Joseph Flummerfelt, an esteemed choral conductor who helped establish Spoleto Festival USA and who led the Westminster Choir for more than 30 years, died Friday. He was 82. The cause of death was a stroke, according to his close colleagues.
Flummerfelt was a constant presence at the Spoleto Festival, even after he retired as director of choral activities in 2013.
He had held that post since the birth of the festival in 1977, and also served as chorus master of the Festival dei Due Mondi in Spoleto, Italy, for 23 years, from 1971 until 1993. Gian Carlo Menotti started both festivals and depended on the contributions of Flummerfelt and his singers.
In 1979, Flummerfelt founded the New York Choral Artists and became chorus master for the New York Philharmonic, a role he maintained for decades, preparing choruses for multitudes of concert performances. He made his New York Philharmonic conducting debut in 1988 with a performance of Haydn’s Creation.
"Joe was one of the architects of Spoleto Festival from our beginning in 1977," said General Director Nigel Redden. "He was always a champion of the highest artistic standards and of the artistic integrity of all that we put on stage.
Redden said after Gian Carlo Menotti abruptly left the Spoleto Festival in 1993, Flummerfelt's dedication helped ensure the festival would survive and, ultimately, thrive.
"I hate to think of what might have happened to Spoleto Festival USA if Joe had not helped lead us through that very difficult time," Redden added. "He was a giant in the choral world and a giant in the world of Spoleto Festival USA. We will sorely miss his wise counsel, his insights and his generous presence."
The Westminster Choir has been a cornerstone of Spoleto Festival. Under Flummerfelt's leadership, its singers performed choral concerts and populated opera choruses. Joe Miller became director of choral activities for the festival after Flummerfelt retired.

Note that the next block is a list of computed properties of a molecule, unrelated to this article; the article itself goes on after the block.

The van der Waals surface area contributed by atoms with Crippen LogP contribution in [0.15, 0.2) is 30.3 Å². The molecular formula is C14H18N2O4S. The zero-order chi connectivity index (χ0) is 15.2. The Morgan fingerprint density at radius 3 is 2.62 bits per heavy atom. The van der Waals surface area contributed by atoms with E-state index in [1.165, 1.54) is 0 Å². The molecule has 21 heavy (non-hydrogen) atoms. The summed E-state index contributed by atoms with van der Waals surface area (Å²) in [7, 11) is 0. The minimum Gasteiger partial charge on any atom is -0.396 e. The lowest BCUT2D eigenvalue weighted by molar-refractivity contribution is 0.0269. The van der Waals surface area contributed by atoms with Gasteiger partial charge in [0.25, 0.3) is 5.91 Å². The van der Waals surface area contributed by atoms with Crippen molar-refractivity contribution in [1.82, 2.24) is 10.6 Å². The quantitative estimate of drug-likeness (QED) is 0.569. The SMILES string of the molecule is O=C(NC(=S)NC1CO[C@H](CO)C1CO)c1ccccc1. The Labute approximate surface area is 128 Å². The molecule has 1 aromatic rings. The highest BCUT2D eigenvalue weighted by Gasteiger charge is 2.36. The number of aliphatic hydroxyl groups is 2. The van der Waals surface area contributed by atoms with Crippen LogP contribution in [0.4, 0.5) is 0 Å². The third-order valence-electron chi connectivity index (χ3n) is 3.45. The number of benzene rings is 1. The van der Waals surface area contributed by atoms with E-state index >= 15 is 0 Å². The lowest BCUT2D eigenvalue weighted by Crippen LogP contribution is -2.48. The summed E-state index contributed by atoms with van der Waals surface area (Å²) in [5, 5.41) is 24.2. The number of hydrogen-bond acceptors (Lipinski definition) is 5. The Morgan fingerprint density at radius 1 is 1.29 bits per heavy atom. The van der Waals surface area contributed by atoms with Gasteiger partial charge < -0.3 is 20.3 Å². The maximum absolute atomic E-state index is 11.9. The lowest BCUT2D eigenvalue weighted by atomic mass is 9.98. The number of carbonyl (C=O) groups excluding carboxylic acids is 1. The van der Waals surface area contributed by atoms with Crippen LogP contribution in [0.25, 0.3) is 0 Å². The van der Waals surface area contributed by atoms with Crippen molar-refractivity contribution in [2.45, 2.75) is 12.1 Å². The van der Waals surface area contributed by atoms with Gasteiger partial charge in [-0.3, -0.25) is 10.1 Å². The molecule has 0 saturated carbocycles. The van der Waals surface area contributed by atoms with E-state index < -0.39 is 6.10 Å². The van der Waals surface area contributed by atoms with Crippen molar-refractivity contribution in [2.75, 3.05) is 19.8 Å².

In late January, Flummerfelt visited Charleston to conduct the Taylor Festival Choir, sharing the podium with the ensemble's founder, Rob Taylor, who counted Flummerfelt as an important mentor and friend.
"Sharing the podium with him on that concert will remain a highlight for the rest of my days," Taylor said. "The thought hit me more than once on what a huge impact Joe Flummerfelt had on shaping music in the Lowcountry. ...A Midwesterner by birth, and centered in the Northeast during his legendary career, Joe nevertheless embodied all things Southern. Charm. Grace. Wit. Charisma. And an easy manner in social settings that could melt anyone."
Flummerfelt was born Feb. 24, 1937, in Vincennes, Ind. He studied organ and church music at DePauw University, and choral conducting at the Philadelphia Conservatory of Music and University of Illinois. Early in his career, he taught at the University of Illinois, DePauw University and Florida State University.
"(He) was deeply spiritual in an ecumenical sort of way," Taylor said. "It was the talks we had on politics, philosophy and spirituality that I will treasure most. Ever curious, I remember him seeing me reading Thich Nhat Han’s book 'Living Buddha Living Christ' one summer — and the next time we talked he too had read it, and a conversation began. I loved those talks. He urged all around him to 'go deep.' We all did, and his influence took us to deeper, better places."